Domaine Sylvain Pataille in particular has a cult following of new Burgundy lovers. An oenologist himself, Sylvain is a passionate innovator. He leads the way in being an appellation ambassador, highlighting the unique personalities of each plot and parcel by vinifying them separately.
This is a great representation to show how Burgundian Pinot Noir can also be approachable when young, and expressively aromatic and structured — awesome to consume after resting in the cellar for a couple years.
Wines to try: Look for Clos du Roy, En Clémengeots, and Les Ouzeloy, some of his selected vines that demonstrate an enriched texture.
4. Maison Thiriet
Côte d’Or, Burgundy, France
Situated in Comblanchien, this little town of less than 800 inhabitants is also the home of Burgundy native Camille Thiriet’s micro-winery. Trained as a professional marketer at the renowned Domaine de Bellene winery under grower and winemaker Nicolas Potel, she decided to follow her passion to create the beautiful liquid art herself in 2016.
“While we have grand dreams of producing some of Burgundy’s most famous appellations, we have decided to start small, hoping to build trust in our brand over time by producing delicious, drinkable wines from smaller appellations,” said Thiriet.
Aside from the ambition to create extraordinary wines, she also builds an emotional connection with the honest cultivation of wines. She creates an uncommon cuvée from her father’s hometown, Vézelay, known to locals as a highly original appellation that also adopts traditional barrel-layering techniques during wine maturation. The resulting wines are texture-rich, characterised by their fruit-forward aromas.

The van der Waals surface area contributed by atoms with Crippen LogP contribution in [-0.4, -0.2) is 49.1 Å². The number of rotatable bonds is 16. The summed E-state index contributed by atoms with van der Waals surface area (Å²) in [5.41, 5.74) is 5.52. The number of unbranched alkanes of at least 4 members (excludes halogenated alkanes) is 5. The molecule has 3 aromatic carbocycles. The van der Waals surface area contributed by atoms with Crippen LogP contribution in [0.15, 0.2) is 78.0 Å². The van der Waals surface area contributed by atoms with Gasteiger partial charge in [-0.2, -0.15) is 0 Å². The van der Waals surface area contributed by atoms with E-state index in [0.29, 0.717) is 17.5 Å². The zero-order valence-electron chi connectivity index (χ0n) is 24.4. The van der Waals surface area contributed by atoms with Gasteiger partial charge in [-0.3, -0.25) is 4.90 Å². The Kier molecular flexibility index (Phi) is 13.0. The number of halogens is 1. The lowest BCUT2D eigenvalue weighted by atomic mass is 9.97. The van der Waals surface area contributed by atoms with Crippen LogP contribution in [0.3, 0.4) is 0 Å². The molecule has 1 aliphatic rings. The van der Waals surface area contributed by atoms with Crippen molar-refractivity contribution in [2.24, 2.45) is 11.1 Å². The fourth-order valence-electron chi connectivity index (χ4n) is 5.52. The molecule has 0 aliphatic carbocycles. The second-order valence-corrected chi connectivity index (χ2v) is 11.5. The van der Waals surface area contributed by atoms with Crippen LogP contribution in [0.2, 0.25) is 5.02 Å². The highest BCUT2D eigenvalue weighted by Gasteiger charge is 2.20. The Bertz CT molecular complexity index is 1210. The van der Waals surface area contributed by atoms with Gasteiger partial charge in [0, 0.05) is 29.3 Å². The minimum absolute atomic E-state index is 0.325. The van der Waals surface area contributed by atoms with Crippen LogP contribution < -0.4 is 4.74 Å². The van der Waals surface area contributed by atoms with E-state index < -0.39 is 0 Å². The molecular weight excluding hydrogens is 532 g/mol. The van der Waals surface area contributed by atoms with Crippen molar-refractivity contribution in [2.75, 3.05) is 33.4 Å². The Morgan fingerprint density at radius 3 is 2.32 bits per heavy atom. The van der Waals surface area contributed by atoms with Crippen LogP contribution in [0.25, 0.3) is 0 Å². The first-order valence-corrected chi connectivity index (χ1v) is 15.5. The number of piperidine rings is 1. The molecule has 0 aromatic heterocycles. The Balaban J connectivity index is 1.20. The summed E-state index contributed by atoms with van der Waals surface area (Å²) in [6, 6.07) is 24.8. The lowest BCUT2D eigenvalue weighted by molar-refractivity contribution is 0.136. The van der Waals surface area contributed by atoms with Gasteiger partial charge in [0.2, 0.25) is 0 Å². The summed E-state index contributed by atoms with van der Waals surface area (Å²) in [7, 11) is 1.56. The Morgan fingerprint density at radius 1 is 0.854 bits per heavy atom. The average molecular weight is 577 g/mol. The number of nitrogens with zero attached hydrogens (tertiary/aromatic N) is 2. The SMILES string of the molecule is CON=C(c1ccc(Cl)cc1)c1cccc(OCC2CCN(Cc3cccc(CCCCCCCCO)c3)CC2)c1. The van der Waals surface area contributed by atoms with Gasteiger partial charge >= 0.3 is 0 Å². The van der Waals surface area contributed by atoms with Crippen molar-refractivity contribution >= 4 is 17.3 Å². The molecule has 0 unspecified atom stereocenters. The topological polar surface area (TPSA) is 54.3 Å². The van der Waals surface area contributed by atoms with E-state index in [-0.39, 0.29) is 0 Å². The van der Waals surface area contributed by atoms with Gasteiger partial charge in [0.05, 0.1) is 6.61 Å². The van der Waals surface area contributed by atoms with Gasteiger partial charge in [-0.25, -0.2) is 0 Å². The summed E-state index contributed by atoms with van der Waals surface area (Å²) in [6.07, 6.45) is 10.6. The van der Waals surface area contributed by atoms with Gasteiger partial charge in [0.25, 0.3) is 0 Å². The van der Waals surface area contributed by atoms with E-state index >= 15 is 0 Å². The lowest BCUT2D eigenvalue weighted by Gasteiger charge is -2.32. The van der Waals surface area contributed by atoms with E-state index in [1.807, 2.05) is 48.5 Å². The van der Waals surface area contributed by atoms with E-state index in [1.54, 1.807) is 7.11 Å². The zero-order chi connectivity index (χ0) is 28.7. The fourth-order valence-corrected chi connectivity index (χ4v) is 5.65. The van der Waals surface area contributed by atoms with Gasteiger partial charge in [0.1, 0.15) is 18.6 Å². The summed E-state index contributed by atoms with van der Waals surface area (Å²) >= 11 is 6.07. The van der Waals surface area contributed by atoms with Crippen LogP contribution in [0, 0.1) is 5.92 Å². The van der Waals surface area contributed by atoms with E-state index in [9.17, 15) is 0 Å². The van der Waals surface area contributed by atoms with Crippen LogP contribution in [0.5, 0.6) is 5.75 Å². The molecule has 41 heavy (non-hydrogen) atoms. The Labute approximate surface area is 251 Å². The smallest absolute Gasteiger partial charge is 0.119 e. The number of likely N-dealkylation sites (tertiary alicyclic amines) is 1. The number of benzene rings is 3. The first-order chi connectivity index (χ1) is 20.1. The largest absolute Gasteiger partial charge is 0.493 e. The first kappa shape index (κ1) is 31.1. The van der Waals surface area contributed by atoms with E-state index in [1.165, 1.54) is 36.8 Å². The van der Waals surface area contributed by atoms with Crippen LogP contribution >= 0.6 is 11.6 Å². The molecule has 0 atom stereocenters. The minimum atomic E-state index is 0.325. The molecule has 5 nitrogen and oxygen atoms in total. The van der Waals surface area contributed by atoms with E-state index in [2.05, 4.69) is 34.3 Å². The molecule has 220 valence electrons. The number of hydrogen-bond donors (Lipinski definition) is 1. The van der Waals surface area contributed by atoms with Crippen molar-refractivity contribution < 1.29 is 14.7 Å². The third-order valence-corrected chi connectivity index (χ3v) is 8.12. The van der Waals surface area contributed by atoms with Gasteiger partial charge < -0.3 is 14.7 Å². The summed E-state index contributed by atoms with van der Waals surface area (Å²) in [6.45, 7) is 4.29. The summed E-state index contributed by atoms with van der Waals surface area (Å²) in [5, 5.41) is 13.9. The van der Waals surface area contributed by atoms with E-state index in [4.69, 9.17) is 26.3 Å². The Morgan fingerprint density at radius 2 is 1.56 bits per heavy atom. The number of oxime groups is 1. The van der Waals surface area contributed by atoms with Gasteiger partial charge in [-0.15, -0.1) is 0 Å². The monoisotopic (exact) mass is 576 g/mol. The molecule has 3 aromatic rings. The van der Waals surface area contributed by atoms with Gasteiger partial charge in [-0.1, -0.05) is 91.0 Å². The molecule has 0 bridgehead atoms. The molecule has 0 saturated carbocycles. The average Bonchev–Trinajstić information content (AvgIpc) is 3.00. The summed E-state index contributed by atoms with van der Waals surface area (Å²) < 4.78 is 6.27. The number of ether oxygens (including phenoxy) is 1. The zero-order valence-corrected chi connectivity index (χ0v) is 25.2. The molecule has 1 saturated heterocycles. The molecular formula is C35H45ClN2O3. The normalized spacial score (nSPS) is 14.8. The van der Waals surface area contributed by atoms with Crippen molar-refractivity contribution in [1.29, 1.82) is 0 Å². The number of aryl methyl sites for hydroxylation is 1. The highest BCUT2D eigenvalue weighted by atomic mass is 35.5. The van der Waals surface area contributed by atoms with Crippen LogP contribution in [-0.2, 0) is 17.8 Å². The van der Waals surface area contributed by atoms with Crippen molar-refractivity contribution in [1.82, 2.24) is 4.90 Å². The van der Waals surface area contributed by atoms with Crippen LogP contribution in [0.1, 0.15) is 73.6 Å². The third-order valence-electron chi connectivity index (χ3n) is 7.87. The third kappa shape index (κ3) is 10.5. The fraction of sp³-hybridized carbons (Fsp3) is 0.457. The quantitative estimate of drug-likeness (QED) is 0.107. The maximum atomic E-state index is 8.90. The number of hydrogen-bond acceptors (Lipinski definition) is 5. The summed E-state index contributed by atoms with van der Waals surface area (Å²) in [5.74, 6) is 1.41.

The first release was in 2016, produced in a garage without electricity supply. With the use of natural yeast, a vintage grape press and minimal sulphite addition, everything from Maison Thiriet is carefully selected and limited – the total production in 2016 and 2017 were 2,000 and 3,500 bottles respectively. With the hype rapidly arising in the US’s East Coast, you don’t want to miss their 2018 releases before it is too late.
Wines to try: Arbois Savagny; Bourgogne Chardonnay Cuvée Confidentielle; Vézelay Champs Cervin; Volnay Les Grands Champs; and Rosey.
5. Domaine du Coulet
Cornas, Rhone Valley, France
Cornas is one of the smallest wine regions in Rhone Valley, just South of Lyon. They only make red wine from one of the most beloved grapes in Asia –- Syrah (it’s said that King Louis XV was a big fan).
Beyond its whimsical logo of a cartoon bear, Domaine du Coulet’s wines are definitely more than meets the eye. Winegrower Matthieu Barret crafts uncommon wines that capture your heart in seconds.
Being a seventh generation winemaker and trained in Beaune, Barret is convinced that he can radically upgrade the quality of wine by adopting a biodynamic and organic approach in winemaking. He also introduced pockets of green spaces into his 11-hectare estate, bringing in eco-diversity around the plots to nurture the vineyards in the most natural way. His magic sauce is his egg-shaped tank, which rounds off the tannins and texture of the wines smoothly.
His style is easy to recognise – fresh, pure and lots of red fruits.
Wines to try: Domaine du Coulet Billes Noires and Brise Cailloux are special selections from the best plots in Cornas. They’re perfect with French stew or Cantonese meat dishes over dinner. Petit Ours, or ‘Little Bear’, is an excellent choice if you’d like something lighter and casual.